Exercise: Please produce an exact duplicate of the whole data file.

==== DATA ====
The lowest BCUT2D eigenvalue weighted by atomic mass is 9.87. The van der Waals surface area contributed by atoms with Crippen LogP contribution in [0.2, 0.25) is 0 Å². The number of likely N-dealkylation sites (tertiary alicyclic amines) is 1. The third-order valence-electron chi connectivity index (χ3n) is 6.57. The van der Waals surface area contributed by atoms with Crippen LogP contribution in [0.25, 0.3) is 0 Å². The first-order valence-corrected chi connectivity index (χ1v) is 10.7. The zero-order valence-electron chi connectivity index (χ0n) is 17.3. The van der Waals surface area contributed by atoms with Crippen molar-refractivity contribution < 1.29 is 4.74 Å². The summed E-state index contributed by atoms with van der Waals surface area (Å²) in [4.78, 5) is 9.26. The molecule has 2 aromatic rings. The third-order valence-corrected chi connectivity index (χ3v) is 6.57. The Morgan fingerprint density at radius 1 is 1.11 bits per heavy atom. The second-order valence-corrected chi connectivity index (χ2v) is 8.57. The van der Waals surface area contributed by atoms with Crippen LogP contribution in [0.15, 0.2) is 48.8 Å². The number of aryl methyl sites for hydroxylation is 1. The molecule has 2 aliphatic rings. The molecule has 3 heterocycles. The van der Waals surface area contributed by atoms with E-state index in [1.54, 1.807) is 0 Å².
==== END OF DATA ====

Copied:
The lowest BCUT2D eigenvalue weighted by atomic mass is 9.87. The van der Waals surface area contributed by atoms with Crippen LogP contribution in [0.2, 0.25) is 0 Å². The number of likely N-dealkylation sites (tertiary alicyclic amines) is 1. The third-order valence-electron chi connectivity index (χ3n) is 6.57. The van der Waals surface area contributed by atoms with Crippen LogP contribution in [0.25, 0.3) is 0 Å². The first-order valence-corrected chi connectivity index (χ1v) is 10.7. The zero-order valence-electron chi connectivity index (χ0n) is 17.3. The van der Waals surface area contributed by atoms with Crippen molar-refractivity contribution < 1.29 is 4.74 Å². The summed E-state index contributed by atoms with van der Waals surface area (Å²) in [4.78, 5) is 9.26. The molecule has 2 aromatic rings. The third-order valence-corrected chi connectivity index (χ3v) is 6.57. The Morgan fingerprint density at radius 1 is 1.11 bits per heavy atom. The second-order valence-corrected chi connectivity index (χ2v) is 8.57. The van der Waals surface area contributed by atoms with Crippen LogP contribution in [0.15, 0.2) is 48.8 Å². The number of aryl methyl sites for hydroxylation is 1. The molecule has 2 aliphatic rings. The molecule has 3 heterocycles. The van der Waals surface area contributed by atoms with E-state index in [1.54, 1.807) is 0 Å².